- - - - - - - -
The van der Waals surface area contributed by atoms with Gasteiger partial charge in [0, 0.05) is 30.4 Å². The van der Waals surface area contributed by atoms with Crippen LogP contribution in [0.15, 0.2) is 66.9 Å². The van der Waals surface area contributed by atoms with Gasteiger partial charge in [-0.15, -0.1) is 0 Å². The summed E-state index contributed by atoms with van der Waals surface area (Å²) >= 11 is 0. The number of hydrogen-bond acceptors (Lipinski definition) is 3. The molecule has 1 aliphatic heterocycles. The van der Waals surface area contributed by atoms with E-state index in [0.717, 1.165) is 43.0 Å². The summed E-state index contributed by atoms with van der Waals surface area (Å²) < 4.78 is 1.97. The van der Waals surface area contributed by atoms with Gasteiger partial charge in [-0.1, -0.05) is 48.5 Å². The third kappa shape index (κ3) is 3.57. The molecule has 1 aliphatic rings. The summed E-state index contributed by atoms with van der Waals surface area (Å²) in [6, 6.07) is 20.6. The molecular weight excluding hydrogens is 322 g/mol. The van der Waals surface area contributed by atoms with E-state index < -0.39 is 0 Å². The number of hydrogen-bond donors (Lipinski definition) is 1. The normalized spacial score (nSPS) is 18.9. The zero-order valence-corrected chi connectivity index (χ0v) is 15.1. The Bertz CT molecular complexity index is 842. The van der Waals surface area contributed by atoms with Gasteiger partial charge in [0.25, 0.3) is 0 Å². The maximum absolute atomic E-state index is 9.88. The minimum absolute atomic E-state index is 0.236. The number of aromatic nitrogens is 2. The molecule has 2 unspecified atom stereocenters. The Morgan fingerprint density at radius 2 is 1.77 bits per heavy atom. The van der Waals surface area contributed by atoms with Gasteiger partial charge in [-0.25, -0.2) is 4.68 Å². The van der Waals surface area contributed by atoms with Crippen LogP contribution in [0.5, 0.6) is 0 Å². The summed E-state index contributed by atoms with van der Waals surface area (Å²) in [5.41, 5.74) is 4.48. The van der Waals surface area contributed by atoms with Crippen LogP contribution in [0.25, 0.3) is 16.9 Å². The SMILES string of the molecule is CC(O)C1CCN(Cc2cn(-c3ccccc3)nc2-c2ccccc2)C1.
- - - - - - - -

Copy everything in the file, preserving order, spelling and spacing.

The van der Waals surface area contributed by atoms with Gasteiger partial charge in [0, 0.05) is 30.4 Å². The van der Waals surface area contributed by atoms with Crippen LogP contribution in [0.15, 0.2) is 66.9 Å². The van der Waals surface area contributed by atoms with Gasteiger partial charge in [-0.15, -0.1) is 0 Å². The summed E-state index contributed by atoms with van der Waals surface area (Å²) >= 11 is 0. The number of hydrogen-bond acceptors (Lipinski definition) is 3. The molecule has 1 aliphatic heterocycles. The van der Waals surface area contributed by atoms with E-state index in [0.717, 1.165) is 43.0 Å². The summed E-state index contributed by atoms with van der Waals surface area (Å²) < 4.78 is 1.97. The van der Waals surface area contributed by atoms with Gasteiger partial charge in [-0.1, -0.05) is 48.5 Å². The third kappa shape index (κ3) is 3.57. The molecule has 1 aliphatic rings. The summed E-state index contributed by atoms with van der Waals surface area (Å²) in [6, 6.07) is 20.6. The molecular weight excluding hydrogens is 322 g/mol. The van der Waals surface area contributed by atoms with E-state index < -0.39 is 0 Å². The number of hydrogen-bond donors (Lipinski definition) is 1. The normalized spacial score (nSPS) is 18.9. The zero-order valence-corrected chi connectivity index (χ0v) is 15.1. The Bertz CT molecular complexity index is 842. The van der Waals surface area contributed by atoms with Gasteiger partial charge in [0.25, 0.3) is 0 Å². The maximum absolute atomic E-state index is 9.88. The minimum absolute atomic E-state index is 0.236. The number of aromatic nitrogens is 2. The molecule has 2 unspecified atom stereocenters. The Morgan fingerprint density at radius 2 is 1.77 bits per heavy atom. The van der Waals surface area contributed by atoms with Gasteiger partial charge in [-0.25, -0.2) is 4.68 Å². The van der Waals surface area contributed by atoms with Crippen LogP contribution in [0.5, 0.6) is 0 Å². The summed E-state index contributed by atoms with van der Waals surface area (Å²) in [5.41, 5.74) is 4.48. The van der Waals surface area contributed by atoms with Crippen LogP contribution in [0.25, 0.3) is 16.9 Å². The SMILES string of the molecule is CC(O)C1CCN(Cc2cn(-c3ccccc3)nc2-c2ccccc2)C1.